No idea what happened – one minute its all there on screen, the next whammo - gone. I thump a few buttons, eff and blind a bit, then stomp off for a manly sulk.
As a rule, in case any North Korean secret agents hack their way through Grub Spy’s firewall thingy, I encrypt and save everything. But today is just one of those days; when my aging head struggles with computer witchcraft and I start lamenting about how everything worked better in the past.
Truth be told, not an awful lot was better in the past, especially restaurants. The worst offenders were hotel restaurants where crimes against food were committed on an hourly basis, and the smell of cleaning fluids competed with the pong of boiled-to-bits cabbage and shriveled bacon. Ok, maybe that’s a slight exaggeration, but not by much.
The Boss and I were chatting about this when we were in Kells recently. We were recalling our many stop-offs in the old Headford Arms for humongous, old-fashioned lunches.
It’s all change now, of course. And what a dramatic reformation. The restaurant is now called Vanilla Pod. It has turned into a shiny, hip eatery staffed with people who are the very model of cheery welcome.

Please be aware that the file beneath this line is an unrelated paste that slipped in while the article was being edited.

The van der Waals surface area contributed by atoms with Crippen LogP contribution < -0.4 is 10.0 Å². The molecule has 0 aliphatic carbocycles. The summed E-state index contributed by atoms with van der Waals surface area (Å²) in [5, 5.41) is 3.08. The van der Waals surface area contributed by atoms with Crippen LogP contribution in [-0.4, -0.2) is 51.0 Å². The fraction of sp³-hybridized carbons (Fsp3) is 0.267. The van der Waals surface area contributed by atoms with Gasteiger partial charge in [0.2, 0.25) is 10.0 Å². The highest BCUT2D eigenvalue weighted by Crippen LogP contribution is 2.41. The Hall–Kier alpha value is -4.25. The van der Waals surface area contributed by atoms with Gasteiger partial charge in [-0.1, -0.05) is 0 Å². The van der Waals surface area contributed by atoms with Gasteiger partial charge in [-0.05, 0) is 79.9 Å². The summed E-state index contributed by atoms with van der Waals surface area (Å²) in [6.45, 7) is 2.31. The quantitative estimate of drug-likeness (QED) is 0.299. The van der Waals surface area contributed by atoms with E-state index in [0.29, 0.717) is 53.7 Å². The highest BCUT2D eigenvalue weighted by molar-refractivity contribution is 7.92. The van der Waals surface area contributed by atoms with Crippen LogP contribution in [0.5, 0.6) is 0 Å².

After browsing a thoughtful menu, we start with scallops, black pudding and a creamy cauliflower purée, and a fig and goats cheese tartlet with a honey dressing. The scallops are well cooked and the purée smooth and tasty. Sadly though, the black pudding, while delicious, overwhelms the delicate flavour of the scallops. The goats cheese tartlet is the nadir of the meal. Dry, tasteless pastry and dry, tasteless goats cheese, along with figs that were, you gussed it, dry and tasteless.
A pointless faff of rocket and an eensy-weensy splash of the dressing doesn’t have any chance of saving the day.
A main course of roast halibut is right up my street. It’s the best a fishmonger can offer and a chef can cook, and although it arrives with buttered asparagus instead of buttered leeks, and tiger prawns instead of the trumpeted langoustines, it is lick-the-plate delicious all the same.
The Boss really enjoys the crispy nibblage of the duck confit skin and the side of cabbagey bok choy. It could maybe do with a bit more of the bitter/sweet orange sauce reduction, but she gets along without it.
We share a side of under-seasoned garlic potatoes that have been reheated close to oblivion. Pity, since they don’t taste half-bad when cooled down.
We finish with a shared dessert of thyme-scented baked peaches and ice-cream. Mysterious though how a kitchen manages a full-on ‘bake’ in about two-and-a-half minutes. Still, the end result makes us sit up and pay proper attention.
In the bad old days, food like this would have seemed like a starvation-induced hallucination - and here am I picking critical holes in cheese tartlets and thyme-scented baked peaches, if you don’t mind. Well, all I can say is “vive la révolution”... or words to the effect.